On Tuesday, Africans from across the continent gathered in Pretoria to march to the Union Buildings calling for action against the slave trade in Libya. Flags and supporters from Democratic Republic of Congo, Ethiopia, Ghana, Nigeria, Malawi, Botswana and other African states coloured the Pretoria streets with a sense of African pride and unity. But resounding in its absence was South Africa.
The lack of South African support for fellow Africans was distinct, and plays into legacies of perceived South African exceptionalism.
Zwelinzima Vavi, secretary-general of South African Federation of Trade Unions (Saftu) said part of the reason for the lack of support was that many South Africans failed to recognise the plight of Africans on the rest of the continent.
“South Africa has been a major recipient of international solidarity and yet we still don’t have a high enough conscience to understand that we cannot be indifferent when other human beings go through the hell that people in Libya, the DRC and South Cameroon are going through,” said Vavi.
The march set off from Burgers Park, Pretoria Central. People arrived with flags and clothing displaying their countries of birth – most prominent were Pan-African and Ambazonian flags.
The space was saturated with Pan-African solidarity, but also a sense of outrage at African leaders for allowing their own to be sold as commodities. The Libyan government, and Africans of Arab descent in particular, came under fire.
“The hatred towards black people has always been there in North Africa. The outrage has exposed it. A few months back we heard in Algeria they didn’t like that Algerians and black people took the same busses. Libya is just a microcosm of this hatred,” said Prince Abenge, the secretary general of the African Diaspora Forum (ADF).
Dr Julianne Kanku Katombe, a representative of the Congolese community in South Africa said that it was clear that US intervention in Libya left a leadership vacuum in the region. Last year former US president, Barack Obama, said that his “greatest mistake” was not foreseeing the instability would result from US intervention in Libya. Katombe said that such interference marked African history – that Africa’s borders were created by imperialists to leave Africans divided in the face of exploitation of Africa’s natural resources and human capital.
“Why is there crisis in Libya today? Libya was a prosperous nation. Everything was free. Who was it that convinced the people to stand against their leader? I still remember Gaddafi spoke, Gaddafi told his people ‘Don’t trust these people, they are lying to you. This country was a desert – I turned it into a forest where anything can grow. That’s why they’ll kill me’,” Katombe told the Daily Vox.
— Jameel (@indie_impimpi) December 12, 2017
The march to the Union Buildings proceeded without incident. Chants of “Rise Africa rise”, “We are not for sale” and “Shame on you African leaders” echoed through Pretoria Central as the South African Police Service escorted the procession. A memorandum compiled by the ADF was delivered to a presidential representative.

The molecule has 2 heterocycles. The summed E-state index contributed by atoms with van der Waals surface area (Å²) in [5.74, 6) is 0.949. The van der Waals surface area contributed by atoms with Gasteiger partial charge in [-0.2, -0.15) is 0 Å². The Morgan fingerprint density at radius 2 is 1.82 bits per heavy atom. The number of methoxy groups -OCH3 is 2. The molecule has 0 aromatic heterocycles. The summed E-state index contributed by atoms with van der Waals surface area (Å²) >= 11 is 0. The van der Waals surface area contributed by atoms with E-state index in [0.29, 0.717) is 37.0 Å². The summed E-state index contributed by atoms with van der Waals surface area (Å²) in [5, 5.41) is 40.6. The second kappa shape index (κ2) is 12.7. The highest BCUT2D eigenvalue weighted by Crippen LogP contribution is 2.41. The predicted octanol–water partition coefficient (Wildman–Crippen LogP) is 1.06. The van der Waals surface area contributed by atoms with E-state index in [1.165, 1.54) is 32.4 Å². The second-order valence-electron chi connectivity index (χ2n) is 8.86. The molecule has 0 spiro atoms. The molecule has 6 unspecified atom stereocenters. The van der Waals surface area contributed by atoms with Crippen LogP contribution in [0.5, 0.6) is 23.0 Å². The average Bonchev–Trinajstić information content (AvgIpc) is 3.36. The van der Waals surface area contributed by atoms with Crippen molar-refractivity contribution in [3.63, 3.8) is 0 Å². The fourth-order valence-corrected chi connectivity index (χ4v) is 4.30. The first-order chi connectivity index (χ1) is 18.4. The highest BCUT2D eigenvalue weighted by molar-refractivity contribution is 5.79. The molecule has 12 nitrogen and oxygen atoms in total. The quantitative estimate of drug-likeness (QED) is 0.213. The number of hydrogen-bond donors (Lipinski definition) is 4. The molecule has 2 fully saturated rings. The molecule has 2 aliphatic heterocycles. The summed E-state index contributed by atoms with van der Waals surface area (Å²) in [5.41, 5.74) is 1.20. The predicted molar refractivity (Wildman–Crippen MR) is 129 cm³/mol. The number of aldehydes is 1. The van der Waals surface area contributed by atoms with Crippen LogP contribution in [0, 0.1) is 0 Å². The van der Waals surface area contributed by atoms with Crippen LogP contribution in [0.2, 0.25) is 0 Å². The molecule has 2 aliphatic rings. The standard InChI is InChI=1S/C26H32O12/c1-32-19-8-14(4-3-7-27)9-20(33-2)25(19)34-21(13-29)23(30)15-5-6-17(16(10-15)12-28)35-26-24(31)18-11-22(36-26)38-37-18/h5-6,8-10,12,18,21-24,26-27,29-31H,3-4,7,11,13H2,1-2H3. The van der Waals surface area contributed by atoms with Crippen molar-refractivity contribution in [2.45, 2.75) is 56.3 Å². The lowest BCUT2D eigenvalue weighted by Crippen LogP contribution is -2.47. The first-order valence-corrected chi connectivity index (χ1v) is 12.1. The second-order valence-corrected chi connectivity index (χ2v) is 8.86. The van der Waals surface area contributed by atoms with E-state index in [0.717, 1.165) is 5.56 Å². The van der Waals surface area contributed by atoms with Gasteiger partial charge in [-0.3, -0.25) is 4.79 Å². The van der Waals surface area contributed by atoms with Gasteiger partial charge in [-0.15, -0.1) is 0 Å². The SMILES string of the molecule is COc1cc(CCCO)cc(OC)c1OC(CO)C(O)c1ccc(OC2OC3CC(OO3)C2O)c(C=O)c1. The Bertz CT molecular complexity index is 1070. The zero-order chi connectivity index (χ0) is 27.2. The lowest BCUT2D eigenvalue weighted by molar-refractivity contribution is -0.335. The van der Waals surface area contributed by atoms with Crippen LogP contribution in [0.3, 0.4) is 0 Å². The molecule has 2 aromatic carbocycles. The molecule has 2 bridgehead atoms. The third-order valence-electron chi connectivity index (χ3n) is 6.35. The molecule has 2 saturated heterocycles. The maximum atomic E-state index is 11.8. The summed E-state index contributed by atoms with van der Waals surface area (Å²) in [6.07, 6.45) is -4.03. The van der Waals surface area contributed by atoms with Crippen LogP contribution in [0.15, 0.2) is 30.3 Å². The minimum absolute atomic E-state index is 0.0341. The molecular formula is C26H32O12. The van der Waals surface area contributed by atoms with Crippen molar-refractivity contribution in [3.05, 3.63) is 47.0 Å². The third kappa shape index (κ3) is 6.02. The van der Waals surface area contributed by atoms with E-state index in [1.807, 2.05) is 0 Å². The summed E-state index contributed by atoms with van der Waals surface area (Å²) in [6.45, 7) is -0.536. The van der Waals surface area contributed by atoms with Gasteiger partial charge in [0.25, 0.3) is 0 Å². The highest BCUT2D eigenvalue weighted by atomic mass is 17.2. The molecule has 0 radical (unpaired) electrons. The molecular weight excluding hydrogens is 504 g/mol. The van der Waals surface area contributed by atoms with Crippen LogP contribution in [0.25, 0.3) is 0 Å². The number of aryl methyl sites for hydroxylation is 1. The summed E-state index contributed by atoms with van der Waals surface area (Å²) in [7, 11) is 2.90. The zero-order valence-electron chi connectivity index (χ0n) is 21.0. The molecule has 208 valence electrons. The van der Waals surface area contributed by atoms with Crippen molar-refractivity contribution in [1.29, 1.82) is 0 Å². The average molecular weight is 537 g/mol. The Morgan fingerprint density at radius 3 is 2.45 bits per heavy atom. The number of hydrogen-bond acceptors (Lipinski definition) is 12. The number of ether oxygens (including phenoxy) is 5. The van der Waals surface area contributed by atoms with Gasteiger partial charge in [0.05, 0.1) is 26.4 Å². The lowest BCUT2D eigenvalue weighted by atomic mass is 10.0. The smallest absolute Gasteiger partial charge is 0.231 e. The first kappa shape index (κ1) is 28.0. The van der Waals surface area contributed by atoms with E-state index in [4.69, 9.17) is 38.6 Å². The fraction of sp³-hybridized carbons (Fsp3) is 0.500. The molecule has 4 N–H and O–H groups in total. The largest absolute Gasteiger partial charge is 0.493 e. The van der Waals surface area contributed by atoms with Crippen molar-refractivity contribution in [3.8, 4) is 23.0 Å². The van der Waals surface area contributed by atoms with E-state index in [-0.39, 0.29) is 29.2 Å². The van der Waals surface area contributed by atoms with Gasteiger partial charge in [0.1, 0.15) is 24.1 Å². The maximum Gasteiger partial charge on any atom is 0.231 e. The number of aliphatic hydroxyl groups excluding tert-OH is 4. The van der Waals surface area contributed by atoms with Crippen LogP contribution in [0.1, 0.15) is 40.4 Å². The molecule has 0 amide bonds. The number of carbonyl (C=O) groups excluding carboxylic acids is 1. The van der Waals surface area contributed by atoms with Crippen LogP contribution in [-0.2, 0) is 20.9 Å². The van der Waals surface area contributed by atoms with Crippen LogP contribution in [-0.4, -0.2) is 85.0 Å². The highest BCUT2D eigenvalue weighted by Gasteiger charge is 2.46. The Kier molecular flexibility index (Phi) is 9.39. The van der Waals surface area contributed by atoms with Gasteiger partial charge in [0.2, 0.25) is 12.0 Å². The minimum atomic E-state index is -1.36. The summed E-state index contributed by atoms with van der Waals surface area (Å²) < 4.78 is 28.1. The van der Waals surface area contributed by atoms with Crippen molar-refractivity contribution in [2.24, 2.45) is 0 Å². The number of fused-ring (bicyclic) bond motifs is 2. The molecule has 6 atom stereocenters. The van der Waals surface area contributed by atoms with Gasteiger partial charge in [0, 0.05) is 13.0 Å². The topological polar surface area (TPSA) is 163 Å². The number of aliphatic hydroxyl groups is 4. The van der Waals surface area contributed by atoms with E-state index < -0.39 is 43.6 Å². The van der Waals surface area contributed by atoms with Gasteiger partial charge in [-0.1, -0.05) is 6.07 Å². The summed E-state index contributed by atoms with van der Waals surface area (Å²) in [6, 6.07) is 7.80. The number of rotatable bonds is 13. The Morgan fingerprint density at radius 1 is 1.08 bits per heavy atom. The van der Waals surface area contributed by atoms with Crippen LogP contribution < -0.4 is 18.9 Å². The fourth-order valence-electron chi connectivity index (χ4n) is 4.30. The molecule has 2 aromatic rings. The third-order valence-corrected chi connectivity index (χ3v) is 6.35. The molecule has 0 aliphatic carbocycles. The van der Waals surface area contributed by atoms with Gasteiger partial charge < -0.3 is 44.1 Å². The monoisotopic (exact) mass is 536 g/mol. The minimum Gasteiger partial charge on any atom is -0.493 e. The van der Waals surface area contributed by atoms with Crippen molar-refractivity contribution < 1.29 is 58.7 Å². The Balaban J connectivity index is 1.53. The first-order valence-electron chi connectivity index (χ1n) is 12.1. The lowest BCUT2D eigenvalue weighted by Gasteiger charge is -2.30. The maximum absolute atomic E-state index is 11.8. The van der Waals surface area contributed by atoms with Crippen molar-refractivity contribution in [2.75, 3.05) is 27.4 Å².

— The Daily VOX (@thedailyvox) December 12, 2017
The memorandum was addressed to the South African government, African Union (AU), European Union, United Nations, the Pan-African Parliament and the Libyan government. It called for a stronger stance from all parties involved, but also for state bodies to take decisive action to end the trade of African people.
Although the march was centred around the slave trade in Libya, it was evident from the marchers that the struggle in Libya was understood as part of a larger context of social, economic and political woes felt by other Africans across the continent. Issues of Western imperialism, corrupt African leaders, frustration at the inadequacy of the African Union and the sense of longing for African unity in order to overcome these challenges were themes that resonated throughout the day.
Addressing the crowd outside the Union Buildings, Vavi noted that the Libyan government needs to be sanctioned until it agreed to remove itself from any involvement with the slave trade. But he noted the importance of realising the other struggles facing Africans today.
“The Western Sahara remains colonised by Morocco as we speak. The people of Southern Cameroon continue to be the victims of the worst kind of atrocities at the hands of the Cameroonian government. People in the DRC are being forced [to be] scattered all around the world. The AU have allowed for that tin-pot dictator to extend his term beyond what their constitution allows for,” said Vavi.
He said it was because of these realities that South Africans needed to heed Frantz Fanon’s words to rise to our generational mission and reject imperialism, uncaring governments, dictatorships and social injustice.
It is perhaps because of the great challenges faced by Africans that were voiced at the march from Africans from across the continent, that the absence of South Africans to the conversation was thus particularly loud. It raises a question South Africans may need to confront: do we see ourselves as part of the African narrative – or do we see Africa as part of the South African narrative?